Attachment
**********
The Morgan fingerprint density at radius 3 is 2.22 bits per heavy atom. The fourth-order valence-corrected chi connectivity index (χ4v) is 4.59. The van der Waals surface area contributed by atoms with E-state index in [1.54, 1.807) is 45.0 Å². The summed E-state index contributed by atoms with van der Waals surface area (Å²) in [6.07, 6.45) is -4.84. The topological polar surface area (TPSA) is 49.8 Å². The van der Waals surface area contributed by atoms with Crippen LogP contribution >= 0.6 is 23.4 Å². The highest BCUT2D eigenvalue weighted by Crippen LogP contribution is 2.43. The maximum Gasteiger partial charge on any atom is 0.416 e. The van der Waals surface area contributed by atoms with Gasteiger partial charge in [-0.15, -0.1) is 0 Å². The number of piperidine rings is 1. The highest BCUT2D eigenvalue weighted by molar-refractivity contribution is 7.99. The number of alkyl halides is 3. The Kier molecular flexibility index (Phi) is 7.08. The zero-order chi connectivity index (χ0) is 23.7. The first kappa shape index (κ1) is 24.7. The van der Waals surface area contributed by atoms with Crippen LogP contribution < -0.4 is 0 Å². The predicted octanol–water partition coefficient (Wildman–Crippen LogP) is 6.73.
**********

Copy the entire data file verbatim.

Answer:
The Morgan fingerprint density at radius 3 is 2.22 bits per heavy atom. The fourth-order valence-corrected chi connectivity index (χ4v) is 4.59. The van der Waals surface area contributed by atoms with E-state index in [1.54, 1.807) is 45.0 Å². The summed E-state index contributed by atoms with van der Waals surface area (Å²) in [6.07, 6.45) is -4.84. The topological polar surface area (TPSA) is 49.8 Å². The van der Waals surface area contributed by atoms with Crippen LogP contribution >= 0.6 is 23.4 Å². The highest BCUT2D eigenvalue weighted by Crippen LogP contribution is 2.43. The maximum Gasteiger partial charge on any atom is 0.416 e. The van der Waals surface area contributed by atoms with Gasteiger partial charge in [-0.15, -0.1) is 0 Å². The number of piperidine rings is 1. The highest BCUT2D eigenvalue weighted by molar-refractivity contribution is 7.99. The number of alkyl halides is 3. The Kier molecular flexibility index (Phi) is 7.08. The zero-order chi connectivity index (χ0) is 23.7. The first kappa shape index (κ1) is 24.7. The van der Waals surface area contributed by atoms with Crippen LogP contribution < -0.4 is 0 Å². The predicted octanol–water partition coefficient (Wildman–Crippen LogP) is 6.73.